Looking at the broader picture of data analytics, automation is intended to enhance—not replace—human intelligence. “There is value in individual knowledge and experience, and that should not be forgotten,” Gerasimov said. There is always going to be the need for humans to translate what the data means in relation to the risks that the business faces, and what predictive modeling can be garnered from it.

The ownership and accountability piece is another important factor, Tsoi said.  Who will advocate for automation? Who understands the process? Who will take accountability and will want to improve it? This individual—typically, the end user—should be included in the early stages of the process to help define requirements.

Just as important as the human element is the security and privacy side of automation.  It’s important to be critical about the reasoning behind why the business is keeping data. “What are you going to use that data for? Don’t just pull it because you might use it later,” Tsoi said.

Auditing intelligence

On the assurance and audit side, technology innovations are also on the radar of accounting and auditing firms. “Many don’t think of the auditing field as a tech-driven industry, but if our clients are going there, then the auditors have to go there,” said Catherine Ide, managing director of professional practice and member services at the Center for Audit Quality (CAQ). “Our clients are going to expect us to modernize and become more effective and efficient as they are making investments in their own companies.”


How likely are you to integrate technology with certain compliance/audit functions?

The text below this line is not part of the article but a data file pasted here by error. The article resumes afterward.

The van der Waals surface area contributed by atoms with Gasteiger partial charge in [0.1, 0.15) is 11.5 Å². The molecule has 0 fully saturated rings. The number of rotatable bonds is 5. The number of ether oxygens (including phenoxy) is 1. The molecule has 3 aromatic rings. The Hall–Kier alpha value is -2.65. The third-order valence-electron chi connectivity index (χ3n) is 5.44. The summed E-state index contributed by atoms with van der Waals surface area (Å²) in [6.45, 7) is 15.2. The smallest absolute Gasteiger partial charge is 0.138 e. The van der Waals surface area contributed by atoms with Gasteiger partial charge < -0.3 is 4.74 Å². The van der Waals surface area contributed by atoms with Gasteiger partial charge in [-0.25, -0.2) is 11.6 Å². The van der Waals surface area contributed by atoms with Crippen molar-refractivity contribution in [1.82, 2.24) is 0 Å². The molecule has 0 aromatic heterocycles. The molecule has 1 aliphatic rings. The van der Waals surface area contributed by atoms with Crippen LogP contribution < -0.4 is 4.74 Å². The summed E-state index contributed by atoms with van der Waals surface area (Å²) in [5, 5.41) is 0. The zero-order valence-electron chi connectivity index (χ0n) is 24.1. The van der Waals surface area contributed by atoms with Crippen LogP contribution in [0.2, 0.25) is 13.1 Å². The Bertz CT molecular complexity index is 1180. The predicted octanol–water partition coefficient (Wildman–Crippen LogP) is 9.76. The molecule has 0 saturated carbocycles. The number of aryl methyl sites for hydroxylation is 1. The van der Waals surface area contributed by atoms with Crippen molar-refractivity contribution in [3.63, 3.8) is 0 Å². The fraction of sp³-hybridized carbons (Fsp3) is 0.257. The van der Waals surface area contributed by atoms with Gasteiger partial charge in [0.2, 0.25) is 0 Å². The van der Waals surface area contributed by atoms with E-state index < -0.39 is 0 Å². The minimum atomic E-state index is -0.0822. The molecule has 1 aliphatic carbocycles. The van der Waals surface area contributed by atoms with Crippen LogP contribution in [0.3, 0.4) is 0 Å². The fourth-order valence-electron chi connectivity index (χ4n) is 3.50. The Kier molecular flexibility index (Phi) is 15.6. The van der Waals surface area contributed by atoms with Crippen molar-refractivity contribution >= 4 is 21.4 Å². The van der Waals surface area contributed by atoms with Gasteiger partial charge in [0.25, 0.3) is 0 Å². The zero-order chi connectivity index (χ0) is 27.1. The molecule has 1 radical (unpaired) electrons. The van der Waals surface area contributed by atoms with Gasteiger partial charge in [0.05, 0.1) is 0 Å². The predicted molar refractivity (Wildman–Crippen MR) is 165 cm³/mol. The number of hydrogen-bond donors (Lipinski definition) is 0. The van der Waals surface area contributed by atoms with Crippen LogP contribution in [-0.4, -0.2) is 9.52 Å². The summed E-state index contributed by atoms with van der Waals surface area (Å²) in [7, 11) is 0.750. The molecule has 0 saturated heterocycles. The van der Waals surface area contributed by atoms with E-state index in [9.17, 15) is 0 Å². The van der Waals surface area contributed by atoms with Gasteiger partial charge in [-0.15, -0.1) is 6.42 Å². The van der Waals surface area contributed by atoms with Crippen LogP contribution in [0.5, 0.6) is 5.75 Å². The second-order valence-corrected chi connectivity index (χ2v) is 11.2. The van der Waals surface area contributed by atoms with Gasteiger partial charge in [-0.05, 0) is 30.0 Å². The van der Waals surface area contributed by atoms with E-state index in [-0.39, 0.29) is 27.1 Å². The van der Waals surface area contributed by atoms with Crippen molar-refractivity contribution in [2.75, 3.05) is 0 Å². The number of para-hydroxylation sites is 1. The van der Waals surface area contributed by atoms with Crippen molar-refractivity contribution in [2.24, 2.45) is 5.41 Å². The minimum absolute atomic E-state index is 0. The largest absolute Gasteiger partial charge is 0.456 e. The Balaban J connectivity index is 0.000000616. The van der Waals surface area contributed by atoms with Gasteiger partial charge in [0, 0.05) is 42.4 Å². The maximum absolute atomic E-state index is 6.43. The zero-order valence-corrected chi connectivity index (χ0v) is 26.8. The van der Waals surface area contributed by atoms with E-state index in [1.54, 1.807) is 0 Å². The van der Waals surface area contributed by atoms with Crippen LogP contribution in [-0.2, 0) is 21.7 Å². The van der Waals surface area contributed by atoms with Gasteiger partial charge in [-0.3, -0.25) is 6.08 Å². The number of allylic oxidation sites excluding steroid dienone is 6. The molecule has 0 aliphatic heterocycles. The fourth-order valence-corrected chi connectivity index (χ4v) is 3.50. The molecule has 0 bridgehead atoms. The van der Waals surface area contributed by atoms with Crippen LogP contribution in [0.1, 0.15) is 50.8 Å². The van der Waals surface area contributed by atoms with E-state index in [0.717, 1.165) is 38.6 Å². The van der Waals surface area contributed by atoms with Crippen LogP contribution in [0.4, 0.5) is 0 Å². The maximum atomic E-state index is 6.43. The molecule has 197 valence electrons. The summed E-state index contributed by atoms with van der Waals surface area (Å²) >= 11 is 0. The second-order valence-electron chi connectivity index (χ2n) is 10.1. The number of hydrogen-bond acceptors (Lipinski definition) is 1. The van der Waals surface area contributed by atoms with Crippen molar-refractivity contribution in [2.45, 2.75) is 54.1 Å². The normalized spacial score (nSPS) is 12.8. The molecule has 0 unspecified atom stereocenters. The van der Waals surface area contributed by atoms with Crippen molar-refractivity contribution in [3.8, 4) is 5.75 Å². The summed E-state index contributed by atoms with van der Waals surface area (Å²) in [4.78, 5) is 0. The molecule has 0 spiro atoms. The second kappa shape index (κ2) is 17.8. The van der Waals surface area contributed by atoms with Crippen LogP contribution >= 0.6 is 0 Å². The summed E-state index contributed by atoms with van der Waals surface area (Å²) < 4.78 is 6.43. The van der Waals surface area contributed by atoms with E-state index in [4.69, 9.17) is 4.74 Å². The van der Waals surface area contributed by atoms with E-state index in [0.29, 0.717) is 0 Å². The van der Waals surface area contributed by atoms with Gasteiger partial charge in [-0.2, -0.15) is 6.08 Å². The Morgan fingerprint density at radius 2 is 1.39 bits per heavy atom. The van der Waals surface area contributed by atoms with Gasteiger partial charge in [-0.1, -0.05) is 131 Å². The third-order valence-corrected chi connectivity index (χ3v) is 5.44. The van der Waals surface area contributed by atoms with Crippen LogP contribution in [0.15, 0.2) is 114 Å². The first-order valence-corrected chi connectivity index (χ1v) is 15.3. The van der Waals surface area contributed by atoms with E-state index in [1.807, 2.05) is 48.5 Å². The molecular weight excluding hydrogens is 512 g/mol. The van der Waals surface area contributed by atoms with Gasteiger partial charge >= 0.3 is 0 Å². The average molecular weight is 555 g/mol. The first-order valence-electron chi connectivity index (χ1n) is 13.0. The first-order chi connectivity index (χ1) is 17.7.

Sources: Compliance Week


Thus, audit firms are making major investments in cognitive technology, like machine learning and pattern recognition, she said. Internal auditors are looking to employ new technology, like data visualization, in their audits as well.

Continued strife over new lease accounting standards taking effect next year only adds to the incentive for audit to move further along the technology continuum. “Companies and audit firms alike are thinking about using this as an impetus to monitor how they track their leases in terms of both inventory, as well as accounting,” Ide said. The opportunity is there to use document-extraction software and machine learning to pull out key terms in a contract, she said.


What concerns you most about integrating technology?

Sources: Compliance Week

Another important consideration will be the ability of accounting oversight bodies—like the Public Company Accounting Oversight Board and the Financial Accounting Oversight Board—to keep up with the pace of technological change. In terms of auditing standards promulgated by the PCAOB, for example, “there’s likely an opportunity for additional guidance for auditors about implementing these types of more sophisticated risk analysis tools and data analytics,” Ide said.

Most respondents to the Compliance Week poll agreed. Specifically, when asked about the regulatory approach to cutting-edge technologies, 62.5 percent said cutting-edge technologies should be treated like any other risk factor that requires rules and oversight.

There’s also more work to be done as preparers look to the Securities and Exchange Commission for guidance on how to adopt these technologies or take advantage of new innovations. From a financial accounting standards perspective, Ide noted that “significant accounting and auditing questions” remain as it concerns companies that utilize technologies like bitcoin, for example. As the SEC ramps up its interest in this area, “the regulatory umbrella will have an impact,” she said.

As the adage goes, “a picture is worth a thousand words,” but in the world of compliance and audit, that picture is worth a thousand words only if you can understand the data, Ide said. That’s applicable to not just auditors using data analytics, but also management seeking to understand more about the risks their companies face and audit committees seeking to better understand what risks they should be thinking about from an oversight perspective. “These tools and technologies are enabling not just the auditor,” Ide concluded, “but [giving] everybody in the financial reporting supply chain a better lens into the risks associated with the business.”